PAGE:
Display-only Pseudo Fields in Drupal 8

In the past I’ve been happy to rely on Display Suite to create what I call “Frontend Only” (DSField) fields (which I created via php). These fields appeared in the Manage Displays screens so that site admins can easily drag them around in the display as needed. As it turns out, you can achieve nearly the same result using a few built-in hooks in Drupal 8. The Display Suite DSField plugin has a few handy helpers like the ability to only show the field on specific display mode forms (e.g., show the field on Full content but not on Teaser). You can still control whether or not the display-only field renders if you use the core hooks, so we’ll be okay.

Before I show the code, let me give some background.

This is a paragraph bundle with a machine name of news3col. This bundle has a News Items field and a Tag field. If the user picks items via the former, the latter won’t render. If the user does not pick News Items but does pick a tag we load a View filtered on the chosen tag. Lastly, if using tags, we render a More link to the listing page filtered on the tag, otherwise we render a More link to the listing page without the tag filter.

Below you’ll see what the Manage Display screen looks like. Notice how I include the name of the module where the custom field comes from; this makes it easy to track down the source.

Manage Display screen

To get these custom fields to show up on the Manage Display screen you can use hook_entity_extra_fields_info(). These should go in your custom module’s .module file. My module is called bps.

After a cache rebuild the two fields will appear.

Next, we need to make them do something. This is done via hook_ENTITY_TYPE_view().

These functions show a few things:

  1. How to check for a component on an entity and do something if it exists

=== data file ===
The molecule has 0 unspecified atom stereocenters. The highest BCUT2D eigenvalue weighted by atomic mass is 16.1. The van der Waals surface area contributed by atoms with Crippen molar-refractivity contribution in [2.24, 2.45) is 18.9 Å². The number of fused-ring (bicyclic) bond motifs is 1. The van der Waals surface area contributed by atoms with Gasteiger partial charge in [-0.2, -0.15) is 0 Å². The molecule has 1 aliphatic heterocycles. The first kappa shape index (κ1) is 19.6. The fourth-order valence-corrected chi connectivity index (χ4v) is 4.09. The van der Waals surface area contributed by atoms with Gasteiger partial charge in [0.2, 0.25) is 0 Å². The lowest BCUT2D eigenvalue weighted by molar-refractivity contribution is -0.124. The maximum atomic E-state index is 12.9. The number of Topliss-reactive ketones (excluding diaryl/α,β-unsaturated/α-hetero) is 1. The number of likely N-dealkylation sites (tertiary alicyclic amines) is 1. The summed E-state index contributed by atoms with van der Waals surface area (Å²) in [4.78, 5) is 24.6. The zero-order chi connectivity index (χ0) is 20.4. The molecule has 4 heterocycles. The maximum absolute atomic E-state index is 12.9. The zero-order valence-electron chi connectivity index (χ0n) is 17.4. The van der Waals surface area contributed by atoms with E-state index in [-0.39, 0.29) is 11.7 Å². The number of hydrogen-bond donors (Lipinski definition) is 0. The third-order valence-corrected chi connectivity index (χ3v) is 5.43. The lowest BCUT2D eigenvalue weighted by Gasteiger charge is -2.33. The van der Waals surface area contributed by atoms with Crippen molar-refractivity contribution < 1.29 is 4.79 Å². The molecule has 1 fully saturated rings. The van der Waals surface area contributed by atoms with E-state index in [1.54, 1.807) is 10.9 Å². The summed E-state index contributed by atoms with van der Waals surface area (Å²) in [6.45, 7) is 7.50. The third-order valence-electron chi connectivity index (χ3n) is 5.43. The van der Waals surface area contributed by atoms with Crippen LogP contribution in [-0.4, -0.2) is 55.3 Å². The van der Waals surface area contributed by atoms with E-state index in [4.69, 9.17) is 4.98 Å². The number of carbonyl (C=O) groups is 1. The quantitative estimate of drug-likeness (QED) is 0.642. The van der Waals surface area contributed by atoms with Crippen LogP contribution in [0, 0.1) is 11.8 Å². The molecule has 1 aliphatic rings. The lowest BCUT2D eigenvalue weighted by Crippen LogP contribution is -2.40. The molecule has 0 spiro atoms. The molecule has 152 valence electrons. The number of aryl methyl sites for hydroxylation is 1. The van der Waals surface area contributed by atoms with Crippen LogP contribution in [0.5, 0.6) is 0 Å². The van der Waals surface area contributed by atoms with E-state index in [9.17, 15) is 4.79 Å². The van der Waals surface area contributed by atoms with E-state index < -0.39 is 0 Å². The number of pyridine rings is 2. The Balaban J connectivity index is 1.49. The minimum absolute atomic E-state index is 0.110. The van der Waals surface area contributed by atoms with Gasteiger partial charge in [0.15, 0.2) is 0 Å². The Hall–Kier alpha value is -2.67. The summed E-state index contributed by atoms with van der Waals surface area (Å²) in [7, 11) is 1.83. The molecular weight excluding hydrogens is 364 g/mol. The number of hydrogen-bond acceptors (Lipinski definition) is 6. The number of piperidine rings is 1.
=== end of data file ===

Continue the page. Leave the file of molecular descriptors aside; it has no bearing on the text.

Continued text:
2. How to render a view as a pseudo display-only field
  3. How to check if an entity field has a value
  4. How to render a link to a URL with parameters
  5. How to pass contextual filter values via query parameters
    1. My listing view is a block that lives on a basic page at /news (not a Views-based page).
    2. This block has a “Has Taxonomy Term ID” filter with “Provide default value” set to “Query parameter”. This is how I am able to affect filters via the URL (like /news?tags=5).
The last piece of the puzzle is optional. In my case I needed more control over the paragraph output itself, so I had to make use of these two fields. They’re available in the content array as shown below:

What About Twig for Everything?

Great question! I too wondered this, so I attempted to meet my goals with Twig and Twig  Tweak.

I was able to achieve the exact same results with no PHP and the following twig template code (replaces what’s shown just above this section):

So, which will I ultimately commit to the repo? Pseudo-fields, or Twig?

I prefer the transparency of the pseduo-field, php-based approach. The site admins can clearly see that we’re introducing a few extra “Fields” via PHP. If we brought the view into play via Twig it wouldn’t be too obvious why a view was being rendered. With that said, there is a lot more code in the pseudo-field solution. I’m on the fence, especially if I drop a warning message on the display mode edit screen suggesting that there is some logic in a twig template.

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